I saw my son stocking his kitchen at an online store in Mumbai. The big truck would come and the guy would bring frozen food in blue plastic containers, red meat and poultry, and green fruits and vegetables. And it was easy to store them properly. I figured it was a great way to shop at home without driving into the labyrinth of traffic and going to crowded supermarkets.
Before the pandemic broke out, purchasing necessities had not caught on in India. Before, there were a few firms doing online business. Their patrons I saw were young executives in our apartment complex who would rush out to work in the morning and come home only late in the evening. For them, the doorstep meant warmth. Even, without having to go, it gave them a fair choice of various varieties.
For my age , online shopping is a totally new phenomenon. So many are denying the definition of it. Our neighbour ‘s mother, in her early sixties, really doesn’t like thinking about it. She tells her daughter to let her go and buy fresh vegetables in the morning from the vendor who carries them. Before deciding what she wants, she likes the idea of picking it up, touching and feeling it with her hands. Instead, she ridicules the notion of shopping for vegetables online. How would anybody buy it just by looking at the screen? “Even the rotting and decayed vegetables are not picked and sent,” she says in a disgruntlele.
These days, it is becoming a completely different experience for me personally. By merely looking at the website, I pick fruits and vegetables. Order accordingly then. The delivery time is assigned to the convenience of the client. When the delivery hits your doorstep, if not to your standards, you should verify and complain. If a report is made, the money is refunded or the goods are altered. The scheme works in favour of the clients. The prices are fair and set, so no haggling is possible. And the best way to avoid crowded markets is especially in these times of Covid.
Even meat and fish can be ordered online and delivered at your doorstep. But the definition of this doesn’t suit my neighbourhood friend who enjoys going to the open market. The great built lady trudges out around 11 am, particularly to buy fresh fish. She feels relaxed looking at all the new items. She goes to a specific fish vendor who, with a little discount, still gives her fresh catch. She takes up the entire fish, runs her eyes over it and asks him to measure it. Before the lady bits, the polite seller then exchanges some neighbourhood gossip.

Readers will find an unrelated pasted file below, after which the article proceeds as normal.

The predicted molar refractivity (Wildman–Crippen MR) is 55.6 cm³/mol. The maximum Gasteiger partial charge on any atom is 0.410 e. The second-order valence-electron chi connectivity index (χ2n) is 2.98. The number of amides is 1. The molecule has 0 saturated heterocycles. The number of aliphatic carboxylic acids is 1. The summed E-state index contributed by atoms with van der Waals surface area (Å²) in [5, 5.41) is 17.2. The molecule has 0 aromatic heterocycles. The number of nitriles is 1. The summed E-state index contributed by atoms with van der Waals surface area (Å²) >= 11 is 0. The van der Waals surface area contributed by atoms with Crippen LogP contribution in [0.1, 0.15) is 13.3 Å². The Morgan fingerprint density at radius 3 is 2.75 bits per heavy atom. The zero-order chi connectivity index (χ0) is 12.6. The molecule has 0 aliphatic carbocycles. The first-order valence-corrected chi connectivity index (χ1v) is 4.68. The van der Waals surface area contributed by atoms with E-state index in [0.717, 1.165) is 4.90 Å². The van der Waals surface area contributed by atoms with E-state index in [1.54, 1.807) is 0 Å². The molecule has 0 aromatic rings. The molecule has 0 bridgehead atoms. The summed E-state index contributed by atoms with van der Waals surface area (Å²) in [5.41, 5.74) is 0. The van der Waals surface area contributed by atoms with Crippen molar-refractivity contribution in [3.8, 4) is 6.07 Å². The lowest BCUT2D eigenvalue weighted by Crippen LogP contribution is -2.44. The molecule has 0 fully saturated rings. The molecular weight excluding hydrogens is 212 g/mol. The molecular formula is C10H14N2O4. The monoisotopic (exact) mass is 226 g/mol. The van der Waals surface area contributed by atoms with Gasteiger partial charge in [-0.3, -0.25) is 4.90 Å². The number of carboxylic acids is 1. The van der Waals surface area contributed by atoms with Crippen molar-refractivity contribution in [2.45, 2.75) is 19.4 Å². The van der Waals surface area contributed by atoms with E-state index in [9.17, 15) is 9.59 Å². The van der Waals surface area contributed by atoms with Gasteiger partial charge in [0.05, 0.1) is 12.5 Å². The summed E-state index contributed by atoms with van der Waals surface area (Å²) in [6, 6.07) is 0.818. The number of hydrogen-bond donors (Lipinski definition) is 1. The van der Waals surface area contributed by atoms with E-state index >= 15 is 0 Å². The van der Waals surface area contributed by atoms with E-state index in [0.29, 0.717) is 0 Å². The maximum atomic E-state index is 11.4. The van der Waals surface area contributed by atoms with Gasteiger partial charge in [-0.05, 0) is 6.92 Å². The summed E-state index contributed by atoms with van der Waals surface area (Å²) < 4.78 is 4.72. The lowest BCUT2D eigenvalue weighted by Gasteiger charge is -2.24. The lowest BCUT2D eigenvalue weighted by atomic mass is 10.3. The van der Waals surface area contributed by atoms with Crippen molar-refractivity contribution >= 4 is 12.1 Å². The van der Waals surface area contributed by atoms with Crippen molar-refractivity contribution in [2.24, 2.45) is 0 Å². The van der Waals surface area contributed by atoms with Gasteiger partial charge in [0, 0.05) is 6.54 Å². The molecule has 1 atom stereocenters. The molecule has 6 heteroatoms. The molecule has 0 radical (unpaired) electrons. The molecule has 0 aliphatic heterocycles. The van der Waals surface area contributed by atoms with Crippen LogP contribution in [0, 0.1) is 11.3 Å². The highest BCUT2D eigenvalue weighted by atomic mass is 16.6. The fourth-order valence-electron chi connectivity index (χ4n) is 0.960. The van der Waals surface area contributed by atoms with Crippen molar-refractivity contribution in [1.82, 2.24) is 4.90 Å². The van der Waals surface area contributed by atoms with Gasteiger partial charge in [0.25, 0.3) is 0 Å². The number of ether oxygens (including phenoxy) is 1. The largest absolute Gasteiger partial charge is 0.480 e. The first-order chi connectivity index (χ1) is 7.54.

In online shopping, this human link is lacking. And that’s why there are regular trips to the supermarket. She discovers friendly faces and experiences the bazaar’s hustle-bustle and savours the sights and sounds.
For some years now, my daughter-in-law living in Ahmedabad has been adept at shopping online. On the shopping websites for clothing , shoes, luggage, cosmetics, household furniture and even bathroom tiles for their home, I saw her moving her fingers dexterously with her tablet. I have never really understood how she is sure of the quality and whether the size will suit well. Yet she became a veteran of shopping online. She would also see a whole pile of clothes she had ordered rejected. The colour or texture would look different from the image on the screen and would therefore be rejected. At times, it was inaccurate to photograph the items. She was pretty happy packing it again and returning it. In the virtual market, this was her online world and her shopping spree.
The enthusiasm and understanding of going shopping in a store are probably very different from the virtual world. Part of the fun is getting ready and going with your friends. And one could be in the most wrinkled night suit and unkempt hair with online shopping and still be shopping from the mundane to exotic stuff.
One thing is certain that you can buy anything and anything from a vast array of websites at very affordable rates, whatever fun we lack online. For such products, most of them have an exchange and return policy. During the pandemic, I realised the value and significance of online shopping. Most of us were left high and dry, specifically when the lockout was declared overnight. We didn’t have enough food in the house to stock up.
So, the only way out was to shop for essentials online. When the deliveries came, though with some hiccups, I was amazed at how life was going. Unbelievably, there was a packet of dry red chillies that had made its way from a remote place where the supplier was in Rajasthan.
Despite covid restrictions, a packet of dried prunes from the orchards of California provided from Mumbai to the online company had reached our doorstep. Commendable! Compliant!
Interestingly, in these times of Covid, the daughter of a family friend married with just 20 nearest and dear ones in a rather simple ceremony at home. From the bridal dress to all the items that were purchased online for the ceremonial ceremonies and delivered at their house. So the wedding was celebrated without fanfare and with many guests. The parents were happy that the engagement, which was their worst fear, was not postponed to a future date.
The online company has become prosperous these days. Sitting inside the walls of your home has become a better place to shop. And the shopping fever is on, particularly now with Diwali around the corner. All the knick knacks for the puja were delivered by many online companies for Karva Chauth. Using company gimmicks, wide online platforms attract festival discounts and much more.
This fresh notion is rising. Online shopping websites are rising by leaps and bounds in India. It has opened its doors, including for the conservative and reluctant lot. With just a tap on your mobile, it’s hard not to be untouched by the lures and convenience of this entire new way of shopping.